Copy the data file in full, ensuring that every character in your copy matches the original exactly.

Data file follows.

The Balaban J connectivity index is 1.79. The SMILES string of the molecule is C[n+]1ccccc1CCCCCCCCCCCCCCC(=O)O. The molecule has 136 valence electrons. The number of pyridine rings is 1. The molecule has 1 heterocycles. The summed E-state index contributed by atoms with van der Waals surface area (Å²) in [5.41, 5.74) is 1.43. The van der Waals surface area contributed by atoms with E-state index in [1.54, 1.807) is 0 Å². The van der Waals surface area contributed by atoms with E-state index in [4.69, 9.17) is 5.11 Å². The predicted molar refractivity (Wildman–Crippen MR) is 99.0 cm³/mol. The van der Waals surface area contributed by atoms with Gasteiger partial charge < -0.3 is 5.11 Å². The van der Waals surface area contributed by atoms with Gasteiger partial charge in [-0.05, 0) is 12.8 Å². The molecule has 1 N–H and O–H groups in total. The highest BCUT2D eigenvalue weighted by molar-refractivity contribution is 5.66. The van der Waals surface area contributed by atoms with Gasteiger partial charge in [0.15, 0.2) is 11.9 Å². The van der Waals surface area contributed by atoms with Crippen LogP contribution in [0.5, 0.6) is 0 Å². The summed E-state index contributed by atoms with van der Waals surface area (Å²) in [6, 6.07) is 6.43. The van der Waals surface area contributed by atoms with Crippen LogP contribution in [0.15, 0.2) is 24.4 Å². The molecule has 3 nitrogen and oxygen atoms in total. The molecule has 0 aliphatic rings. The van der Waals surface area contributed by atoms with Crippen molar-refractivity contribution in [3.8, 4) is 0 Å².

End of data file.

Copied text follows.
The Balaban J connectivity index is 1.79. The SMILES string of the molecule is C[n+]1ccccc1CCCCCCCCCCCCCCC(=O)O. The molecule has 136 valence electrons. The number of pyridine rings is 1. The molecule has 1 heterocycles. The summed E-state index contributed by atoms with van der Waals surface area (Å²) in [5.41, 5.74) is 1.43. The van der Waals surface area contributed by atoms with E-state index in [1.54, 1.807) is 0 Å². The van der Waals surface area contributed by atoms with E-state index in [4.69, 9.17) is 5.11 Å². The predicted molar refractivity (Wildman–Crippen MR) is 99.0 cm³/mol. The van der Waals surface area contributed by atoms with Gasteiger partial charge < -0.3 is 5.11 Å². The van der Waals surface area contributed by atoms with Gasteiger partial charge in [-0.05, 0) is 12.8 Å². The molecule has 1 N–H and O–H groups in total. The highest BCUT2D eigenvalue weighted by molar-refractivity contribution is 5.66. The van der Waals surface area contributed by atoms with Gasteiger partial charge in [0.15, 0.2) is 11.9 Å². The van der Waals surface area contributed by atoms with Crippen LogP contribution in [0.5, 0.6) is 0 Å². The summed E-state index contributed by atoms with van der Waals surface area (Å²) in [6, 6.07) is 6.43. The van der Waals surface area contributed by atoms with Crippen LogP contribution in [0.15, 0.2) is 24.4 Å². The molecule has 3 nitrogen and oxygen atoms in total. The molecule has 0 aliphatic rings. The van der Waals surface area contributed by atoms with Crippen molar-refractivity contribution in [3.8, 4) is 0 Å².